Lifting 100-pound mattresses and pushing heavy carts and vacuums can lead housekeepers to suffer strain, sprain and tear injuries that can require physical therapy or even lead to permanent disability, according to the union, which first petitioned Cal/OSHA to develop a standard to protect hospitality workers from injury in 2012.

Read entire article: Business Insurance

Comments Off on California Adopts Housekeeping Injury Prevention Rule

Filed under Hotel Safety, OSHA, Safety, Workers' Compensation, Workplace Safety

Massive Workers’ Compensation-Referral Scheme

The Orange County District Attorney’s Office filed felony fraud charges against 10 attorneys and 6 others Monday in what prosecutors say is a massive workers’ compensation-referral scheme with more than 33,000 patients and an estimated $300 million-plus in insurance payouts received.workers' comp scheme law jail

DA Tony Rackauckas said the charges were the start of an investigation by his office and the California Department of Insurance, which scrutinizes the role medical providers played in an alleged fraud ring that targeted mostly Spanish-speaking communities.

“This type of fraud factory drives up the prices of workers’ compensation insurance and drives businesses out of California,” Rackauckas said Monday, June 5.

Prosecutors allege that at the center of the ring were businesses run by Carlos Arguello III, 35, of Tustin and Edgar Gonzalez, 50, of Anaheim.

In 2005, Arguello formed an advertising company, Centro Legal Internacional, which Rackauckas accused of setting up illegal contracts with 20 to 30 attorneys who focused on workers’ compensation and personal injury.

The attorneys allegedly agreed to contract with companies owned by Arguello and Gonzalez, in return for employees, known as cappers, delivering the attorneys a minimum number of clients per month.

Attorneys are allowed to advertise, the district attorney explained, but the use of cappers to directly recruit for lawyers or medical providers is against the law.

Prosecutors allege that the cappers distributed a variety of fliers and business cards in predominantly Hispanic neighborhoods and at swap meets offering “free consultations” for those who believed they had suffered workplace injuries.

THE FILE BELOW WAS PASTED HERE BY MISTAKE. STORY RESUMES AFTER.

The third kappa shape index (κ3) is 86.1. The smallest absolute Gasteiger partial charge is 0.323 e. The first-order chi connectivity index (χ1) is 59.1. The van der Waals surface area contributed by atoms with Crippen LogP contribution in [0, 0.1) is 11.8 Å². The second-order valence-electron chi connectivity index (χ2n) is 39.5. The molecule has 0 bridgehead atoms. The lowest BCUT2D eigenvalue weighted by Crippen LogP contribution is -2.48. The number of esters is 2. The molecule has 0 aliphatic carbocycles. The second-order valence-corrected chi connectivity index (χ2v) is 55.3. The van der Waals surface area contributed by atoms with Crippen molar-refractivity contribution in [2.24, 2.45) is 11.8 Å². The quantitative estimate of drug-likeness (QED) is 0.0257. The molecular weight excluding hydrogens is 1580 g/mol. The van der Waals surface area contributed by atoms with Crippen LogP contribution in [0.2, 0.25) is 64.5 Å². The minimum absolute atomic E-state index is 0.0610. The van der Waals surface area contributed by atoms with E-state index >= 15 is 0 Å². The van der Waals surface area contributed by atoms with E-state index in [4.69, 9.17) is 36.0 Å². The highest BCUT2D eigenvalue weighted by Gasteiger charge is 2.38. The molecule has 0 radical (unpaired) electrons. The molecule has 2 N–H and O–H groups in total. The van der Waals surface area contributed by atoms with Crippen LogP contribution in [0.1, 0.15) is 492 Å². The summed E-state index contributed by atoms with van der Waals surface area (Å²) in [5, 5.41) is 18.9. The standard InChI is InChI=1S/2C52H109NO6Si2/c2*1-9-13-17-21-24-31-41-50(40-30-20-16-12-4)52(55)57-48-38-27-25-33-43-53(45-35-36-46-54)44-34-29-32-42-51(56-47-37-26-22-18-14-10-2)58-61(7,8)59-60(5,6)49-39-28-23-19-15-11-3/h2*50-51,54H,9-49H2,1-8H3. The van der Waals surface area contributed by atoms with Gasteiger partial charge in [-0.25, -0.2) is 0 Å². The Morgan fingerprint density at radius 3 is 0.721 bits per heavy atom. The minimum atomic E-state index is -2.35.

Read entire article: OC Register

Comments Off on Massive Workers’ Compensation-Referral Scheme

Filed under Crime, Workers' Compensation

California considering hotel housekeeper regulation

California’s state-run OSHA program has proposed a standard to prevent musculoskeletal injuries among hotel housekeepers. Read on to find out more about the effort and how long it’s been on the drawing board.

California osha housekeeping injury prevention

For years, advocates for hotel housekeepers have been pushing for a regulation to protect these workers, who are exposed to significant risks on the job. In January 2012, the union UNITE HERE filed a petition with the California Occupational Safety and Health Standards Board (OSHSB) requesting the adoption of a standard to address a variety of hazards, including limiting the square footage that can be assigned to a worker during an eight-hour shift.

Read entire article at Safety.BLR


Comments Off on California considering hotel housekeeper regulation

Filed under Employee Practices, Hotel Employees, Hotel Industry, Housekeeping, Injuries, OSHA, Risk Management, Workers' Compensation

Husband and wife cheated workers’ compensation

Tip: This is why it is important for hotels to request certificate of insurance from their vendors. 


Indicted for hiding the existence of 800 hotel workerslaw, justice